Anyway, yeah, that’s me, once the ninth planet in the solar system now demoted to this icy pariah, caught somewhere between a god and a cartoon character.  Named after the god of the underworld, but who knows, maybe I was named after that idiotic Disney dog with the flappy ears instead.  I need to check the dates on that.

By the way you can’t trust scientists.  They are usually wrong.  Take my moons for example.  For a while I had just one, Charon, and what is UP with naming us after all the “hell” things.  Pluto!  Charon!  Ridiculous.  And I have five moons, girlfriend!  Charon, Nix, Hydra, Kerberos and, of course, more hell naming:  Styx.  I am surprised they never called me Hades.  To hell with their naming.

It all started when they found out I was just one of many in the Kuiper Belt.  Don’t get me started on the Kuiper Belt which ruined my reputation.  See, scientists like to think they know everything, which they don’t, obviously.  Then they get mad and name me and my moons hellish things.  But I like the other neighbors here in the Kuiper Belt except when they yell over at me, “Hey!  Plutoid.”

Anyway this really slow New Horizons will pass by me on July 14, 2015, to do what?  Take pictures.  Tourists.  I can’t stand them.  Nice almost-ten-year road trip.  What did you build your spaceship out of?  Gum?

So let me just get this all straight in my head.  Some farmer named Tombaugh accidentally discovered me in 1930 because he just happened to be at an observatory in Kansas.  A lot of time passes then I’m a planet, the famous ninth.  Okay, I’m good so far.  In 1992 some naysayers started to doubt this status and by 2006 I’m relegated to a plutoid.  Stop calling me plutoid!  Now a spaceship, which has taken almost a decade to fly here, is coming by to, um . . . take pictures?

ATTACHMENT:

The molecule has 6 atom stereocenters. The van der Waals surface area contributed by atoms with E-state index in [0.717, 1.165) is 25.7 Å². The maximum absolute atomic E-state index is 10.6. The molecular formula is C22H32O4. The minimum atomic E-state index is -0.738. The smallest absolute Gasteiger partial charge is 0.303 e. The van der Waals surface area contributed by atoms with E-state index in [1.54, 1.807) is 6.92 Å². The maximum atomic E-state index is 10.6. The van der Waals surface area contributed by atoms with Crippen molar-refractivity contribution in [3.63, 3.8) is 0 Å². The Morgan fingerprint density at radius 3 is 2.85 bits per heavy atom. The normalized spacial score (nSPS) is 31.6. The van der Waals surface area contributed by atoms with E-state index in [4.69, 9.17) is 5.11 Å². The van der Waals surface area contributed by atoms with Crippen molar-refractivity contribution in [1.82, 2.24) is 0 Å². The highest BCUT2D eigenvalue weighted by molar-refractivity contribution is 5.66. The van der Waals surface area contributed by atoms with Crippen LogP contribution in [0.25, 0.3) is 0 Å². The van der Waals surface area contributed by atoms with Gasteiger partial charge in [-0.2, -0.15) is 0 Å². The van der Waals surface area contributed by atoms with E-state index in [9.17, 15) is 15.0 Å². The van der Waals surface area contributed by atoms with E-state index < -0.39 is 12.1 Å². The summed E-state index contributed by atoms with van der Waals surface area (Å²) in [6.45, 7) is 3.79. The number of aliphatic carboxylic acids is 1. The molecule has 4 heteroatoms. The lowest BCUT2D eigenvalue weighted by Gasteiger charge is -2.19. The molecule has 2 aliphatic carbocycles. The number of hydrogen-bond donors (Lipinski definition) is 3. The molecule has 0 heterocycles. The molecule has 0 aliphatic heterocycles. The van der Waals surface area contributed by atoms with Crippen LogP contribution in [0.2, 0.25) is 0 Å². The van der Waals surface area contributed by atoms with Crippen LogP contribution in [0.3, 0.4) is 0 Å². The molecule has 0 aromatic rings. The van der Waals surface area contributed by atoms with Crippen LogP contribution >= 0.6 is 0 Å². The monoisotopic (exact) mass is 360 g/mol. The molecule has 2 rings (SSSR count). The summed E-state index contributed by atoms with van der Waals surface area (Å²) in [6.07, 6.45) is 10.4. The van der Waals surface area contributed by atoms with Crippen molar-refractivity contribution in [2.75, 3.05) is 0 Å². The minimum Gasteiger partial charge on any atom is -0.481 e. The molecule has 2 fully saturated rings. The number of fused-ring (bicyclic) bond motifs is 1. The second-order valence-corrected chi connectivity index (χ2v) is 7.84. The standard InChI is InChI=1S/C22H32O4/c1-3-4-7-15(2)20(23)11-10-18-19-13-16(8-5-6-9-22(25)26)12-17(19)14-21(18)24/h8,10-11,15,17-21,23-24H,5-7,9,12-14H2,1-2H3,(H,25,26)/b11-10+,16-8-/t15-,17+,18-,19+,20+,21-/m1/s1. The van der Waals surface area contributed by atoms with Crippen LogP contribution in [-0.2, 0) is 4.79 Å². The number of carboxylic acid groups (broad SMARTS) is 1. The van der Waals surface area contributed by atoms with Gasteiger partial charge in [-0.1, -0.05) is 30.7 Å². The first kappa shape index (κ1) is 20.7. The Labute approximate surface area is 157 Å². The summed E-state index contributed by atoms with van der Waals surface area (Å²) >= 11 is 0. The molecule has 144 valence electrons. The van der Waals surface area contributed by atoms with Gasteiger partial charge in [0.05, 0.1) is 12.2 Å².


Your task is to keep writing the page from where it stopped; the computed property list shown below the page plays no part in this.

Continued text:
I’m sort of the human equivalent of famous actors who win an Oscar in the 1940s only to end up selling denture cream on television later in life.  It is lonely being neither here nor there, having had a taste of the beauty of admiration, everyone staring at me.  Then I was nothing.  Or reduced from what I was, and it just wasn’t the same.  I didn’t fit in the planetary world, they revoked my membership at Planet Fitness (Earth, FYI, very unhealthy planet) and yet I didn’t fit in the Kuiper Belt either.

But, see, people on Earth are extremely strange.  They make up all sorts of fictions to delude themselves.  I don’t want to delude myself anymore.  I didn’t choose to be chosen as a planet and I didn’t choose be demoted as one.  I have always been myself, well, for the most part.  I’ll admit I liked the attention; it was beaming and lovely and magnetic.  I was more electric than the sun.  I was discovered then maligned and this gave me dimension.  It’s amazing, though, how so many people talk at me.  No one asks me how I feel, but I watch it all.  Ohhh, yes I see everything and my perspective is telescopic.  I don’t think it’s fair to label people anyway when identities revolve on axes all their own.  My identity is a revolution of self, a literal spinning, each spin the same but giving me a new 360 photograph, panoramic and splendid and five-dimensional.  I was a planet, yes!  A planet.  What better thing is there to be and what a worse thing to fall from.

Here’s the irony.  I hated it.  I didn’t like my planet status.  It was false.  Unreal, not real.  It lacked reality.  All it was was a renaming and how can a name be so potent?  How can a name fix you in space?

“Shut up!  I am not plutoid!”

Sorry, some annoying brats from the Kuiper Belt.  If you don’t give it right back to them, they just keep up the bullying.  Little punks.